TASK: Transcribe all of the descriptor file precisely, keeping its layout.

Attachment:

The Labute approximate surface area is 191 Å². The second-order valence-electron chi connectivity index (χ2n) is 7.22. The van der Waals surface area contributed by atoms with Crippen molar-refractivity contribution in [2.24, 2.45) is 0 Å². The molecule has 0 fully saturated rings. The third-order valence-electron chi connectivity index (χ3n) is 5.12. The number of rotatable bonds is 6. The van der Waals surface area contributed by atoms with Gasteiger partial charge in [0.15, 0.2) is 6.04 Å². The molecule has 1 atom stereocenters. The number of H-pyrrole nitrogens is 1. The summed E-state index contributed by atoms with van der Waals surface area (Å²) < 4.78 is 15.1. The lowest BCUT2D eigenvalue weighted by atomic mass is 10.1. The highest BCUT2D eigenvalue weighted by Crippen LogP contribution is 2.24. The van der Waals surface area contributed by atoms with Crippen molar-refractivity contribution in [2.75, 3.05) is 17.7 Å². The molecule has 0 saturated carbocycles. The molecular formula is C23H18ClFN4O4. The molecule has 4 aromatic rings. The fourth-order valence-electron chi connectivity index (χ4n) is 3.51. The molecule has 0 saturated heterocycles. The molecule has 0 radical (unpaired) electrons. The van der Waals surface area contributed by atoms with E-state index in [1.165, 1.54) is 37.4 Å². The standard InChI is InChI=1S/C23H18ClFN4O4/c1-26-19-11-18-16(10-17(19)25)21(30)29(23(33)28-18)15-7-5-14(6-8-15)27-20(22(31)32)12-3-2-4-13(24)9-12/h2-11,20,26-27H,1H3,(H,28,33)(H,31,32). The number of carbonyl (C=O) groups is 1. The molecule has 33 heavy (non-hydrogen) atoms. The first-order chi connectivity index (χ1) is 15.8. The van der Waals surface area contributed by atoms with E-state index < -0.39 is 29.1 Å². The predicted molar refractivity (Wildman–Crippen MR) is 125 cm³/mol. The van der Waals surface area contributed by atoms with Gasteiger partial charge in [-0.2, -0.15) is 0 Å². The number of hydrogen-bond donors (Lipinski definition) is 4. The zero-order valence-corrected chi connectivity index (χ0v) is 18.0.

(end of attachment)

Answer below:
The Labute approximate surface area is 191 Å². The second-order valence-electron chi connectivity index (χ2n) is 7.22. The van der Waals surface area contributed by atoms with Crippen molar-refractivity contribution in [2.24, 2.45) is 0 Å². The molecule has 0 fully saturated rings. The third-order valence-electron chi connectivity index (χ3n) is 5.12. The number of rotatable bonds is 6. The van der Waals surface area contributed by atoms with Gasteiger partial charge in [0.15, 0.2) is 6.04 Å². The molecule has 1 atom stereocenters. The number of H-pyrrole nitrogens is 1. The summed E-state index contributed by atoms with van der Waals surface area (Å²) < 4.78 is 15.1. The lowest BCUT2D eigenvalue weighted by atomic mass is 10.1. The highest BCUT2D eigenvalue weighted by Crippen LogP contribution is 2.24. The van der Waals surface area contributed by atoms with Crippen molar-refractivity contribution in [2.75, 3.05) is 17.7 Å². The molecule has 0 saturated carbocycles. The molecular formula is C23H18ClFN4O4. The molecule has 4 aromatic rings. The fourth-order valence-electron chi connectivity index (χ4n) is 3.51. The molecule has 0 saturated heterocycles. The molecule has 0 radical (unpaired) electrons. The van der Waals surface area contributed by atoms with E-state index in [1.165, 1.54) is 37.4 Å². The standard InChI is InChI=1S/C23H18ClFN4O4/c1-26-19-11-18-16(10-17(19)25)21(30)29(23(33)28-18)15-7-5-14(6-8-15)27-20(22(31)32)12-3-2-4-13(24)9-12/h2-11,20,26-27H,1H3,(H,28,33)(H,31,32). The number of carbonyl (C=O) groups is 1. The molecule has 33 heavy (non-hydrogen) atoms. The first-order chi connectivity index (χ1) is 15.8. The van der Waals surface area contributed by atoms with E-state index < -0.39 is 29.1 Å². The predicted molar refractivity (Wildman–Crippen MR) is 125 cm³/mol. The van der Waals surface area contributed by atoms with Gasteiger partial charge in [-0.2, -0.15) is 0 Å². The number of hydrogen-bond donors (Lipinski definition) is 4. The zero-order valence-corrected chi connectivity index (χ0v) is 18.0.